Cranberries Among Most Pirated in Mexico

February 6, 2003  |  Comments Off on Cranberries Among Most Pirated in Mexico  |  by Zombieguide Archives  |  The Cranberries

In a study released by the The International Federation of the Phonographic Industry (IFPI) (the international equivalent of the RIAA), the organization reports that The Cranberries are one of the most bootlegged artists in Mexico. The IFPI estimates that nearly 40% of the music sold in Mexico is pirated, making it a “priority country” for the organization. Unlike the commercially-produced live bootlegs so sought after by collectors (most of which originate from Europe), the overwhelming majority of these sales are copies of normal studio albums, like the recent “Stars.”

“I went to the Zocalo which was the downtown part of the city and they were having a little market and there are booths were you can buy pirate copies of CDs,” reports Mummbz, a Cranberries fan back from a recent trip to Mexico City. “And they had ‘Stars,’ but they were sold out. They were really cheap copies too, $1.50 a copy. Granted it’s illegal but, hey, people bought the CD for its music right?”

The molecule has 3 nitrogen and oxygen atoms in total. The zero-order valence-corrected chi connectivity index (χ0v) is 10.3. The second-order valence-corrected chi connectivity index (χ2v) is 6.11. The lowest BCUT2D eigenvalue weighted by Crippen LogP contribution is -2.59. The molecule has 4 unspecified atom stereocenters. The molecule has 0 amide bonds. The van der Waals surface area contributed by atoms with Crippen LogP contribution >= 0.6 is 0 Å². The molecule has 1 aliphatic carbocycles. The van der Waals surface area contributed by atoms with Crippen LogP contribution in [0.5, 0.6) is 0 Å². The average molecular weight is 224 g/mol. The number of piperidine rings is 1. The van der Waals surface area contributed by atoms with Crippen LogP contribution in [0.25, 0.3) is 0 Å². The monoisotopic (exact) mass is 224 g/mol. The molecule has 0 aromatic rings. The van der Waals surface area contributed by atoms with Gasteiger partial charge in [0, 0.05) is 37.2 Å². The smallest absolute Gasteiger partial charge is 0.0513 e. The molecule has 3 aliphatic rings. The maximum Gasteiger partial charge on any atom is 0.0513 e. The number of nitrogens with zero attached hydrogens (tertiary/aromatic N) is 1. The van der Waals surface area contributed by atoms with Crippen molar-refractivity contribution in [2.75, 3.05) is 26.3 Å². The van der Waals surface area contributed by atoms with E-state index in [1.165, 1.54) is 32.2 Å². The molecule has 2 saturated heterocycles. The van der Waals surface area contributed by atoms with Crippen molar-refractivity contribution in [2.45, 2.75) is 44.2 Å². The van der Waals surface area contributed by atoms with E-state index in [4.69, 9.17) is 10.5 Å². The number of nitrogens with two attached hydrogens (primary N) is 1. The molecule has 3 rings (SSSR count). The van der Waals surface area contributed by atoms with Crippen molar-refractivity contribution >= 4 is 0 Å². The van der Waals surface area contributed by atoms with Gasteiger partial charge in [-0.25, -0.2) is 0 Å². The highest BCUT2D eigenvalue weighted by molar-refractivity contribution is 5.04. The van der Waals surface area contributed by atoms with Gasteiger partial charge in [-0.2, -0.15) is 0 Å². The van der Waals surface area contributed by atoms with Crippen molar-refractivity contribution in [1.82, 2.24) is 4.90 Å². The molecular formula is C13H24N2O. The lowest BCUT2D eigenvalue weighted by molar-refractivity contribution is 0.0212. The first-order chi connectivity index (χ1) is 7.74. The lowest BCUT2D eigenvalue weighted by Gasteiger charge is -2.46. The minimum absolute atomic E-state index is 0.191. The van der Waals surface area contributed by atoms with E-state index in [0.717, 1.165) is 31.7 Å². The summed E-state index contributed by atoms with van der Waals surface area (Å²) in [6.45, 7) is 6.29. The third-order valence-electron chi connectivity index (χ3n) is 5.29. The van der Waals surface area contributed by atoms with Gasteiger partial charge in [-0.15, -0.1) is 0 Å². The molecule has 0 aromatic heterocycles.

Other international artists hit hard by the widespread copies include Santana, the Backstreet Boys, and, unsurprisingly, U2. Local top-selling Mexican artists are also heavily pirated.

“Here in Mexico we do love the Cranberries but, about the pirate copies, that’s something we are not proud of,” says Mau, a resident of Mexico. “I’m sure you realized that you can get almost any CD you like for even less than $1.50 USD each (and if they don’t have it, they can get it), but that’s going against the artists themselves. If people buy original CDs instead of pirate ones, I’m sure The Cranberries would have sold 3 or 4 times more original CDs than they have so far. This is also why some artists don’t come to Mexico or Latin America, they think that they’re not selling well here, but that’s because people prefer the cheaper prices of piracy.”

Bootleg markets, like the one seen here, are common in Mexico, parts of Europe, and in Asia (Photo: AP)

The IFPI estimates that legitimate music sales in Mexico comprise about 2% of the total retail sales of music in the world.

Source: IFPI

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